Raman spectroscopy for battery manufacturing
As demand for solar and wind power continues to skyrocket, so, too, does the need for energy storage devices, including lithium-ion batteries. Specifically, researchers are working to produce lithium-ion batteries that are smaller in size, offer greater storage capacity, can be recharged more quickly, and are safer to use for both household and industrial users.
As scientists continue their quest to design the perfect lithium-ion battery, Raman spectroscopy has emerged as a top tool to use in lithium-ion battery manufacturing—both during the inspection of raw materials and for quality control as the battery is being developed.
Rapid battery materials analysis with little to no sample preparation
Unlike other lithium-ion battery testing techniques, Raman spectroscopy can often identify battery materials within seconds with minimal or no sample preparation. And as commercial Raman instrumentation and software continue to improve, these tools can now be routinely operated by users of all levels, including those with limited expertise.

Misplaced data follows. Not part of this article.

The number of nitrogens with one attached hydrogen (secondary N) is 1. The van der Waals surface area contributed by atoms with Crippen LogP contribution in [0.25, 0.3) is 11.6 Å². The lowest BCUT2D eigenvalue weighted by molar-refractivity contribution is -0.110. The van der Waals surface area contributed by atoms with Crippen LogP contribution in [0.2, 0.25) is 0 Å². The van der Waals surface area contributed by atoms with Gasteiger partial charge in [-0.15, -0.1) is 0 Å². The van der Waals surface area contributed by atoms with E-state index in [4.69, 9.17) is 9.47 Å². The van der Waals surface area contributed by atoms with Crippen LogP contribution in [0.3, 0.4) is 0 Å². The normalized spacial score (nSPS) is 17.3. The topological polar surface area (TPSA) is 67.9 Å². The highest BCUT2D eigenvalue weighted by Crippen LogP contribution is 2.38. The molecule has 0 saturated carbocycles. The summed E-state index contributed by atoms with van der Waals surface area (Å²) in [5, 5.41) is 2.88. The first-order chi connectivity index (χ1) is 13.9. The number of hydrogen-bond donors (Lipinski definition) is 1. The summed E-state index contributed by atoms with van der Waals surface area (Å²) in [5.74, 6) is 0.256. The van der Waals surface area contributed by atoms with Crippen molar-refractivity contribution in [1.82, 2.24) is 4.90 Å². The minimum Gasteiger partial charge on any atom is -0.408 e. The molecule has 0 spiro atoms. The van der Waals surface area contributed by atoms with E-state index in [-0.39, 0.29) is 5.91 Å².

Raman spectroscopy is used to identify the chemical properties of raw materials including cathode materials, anode materials, and electrolytes used to produce lithium-ion batteries. It’s also used to ensure that the final battery includes the specific composition of materials required for top performance.
The advantages of Raman for battery manufacturing
To demonstrate the advantages of Raman in lithium-ion battery manufacturing, I recently joined two of my colleagues at Thermo Fisher Scientific to show why Raman spectroscopy, including our DXR3 SmartRaman Spectrometer, is a suitable tool at multiple stages of the lithium-ion battery manufacturing process.
Our article, published in Spectroscopy Supplements, explains how Raman can be used to analyze specific lithium compounds for the presence of contaminants. It describes how this technique can help to pinpoint coating defects during the production of anode and cathode films. And it shows how Raman imaging can be used along with X-ray photoelectron spectroscopy (XPS) and scanning electron microscopy (SEM) analysis to identify the root cause of failed batteries.
To learn more, please read the full article, “Lithium-Ion Battery Manufacturing and Quality Control: Raman Spectroscopy, an Analytical Technique of Choice.”
Sudhir Dahal is a product manager for Raman spectroscopy at Thermo Fisher Scientific.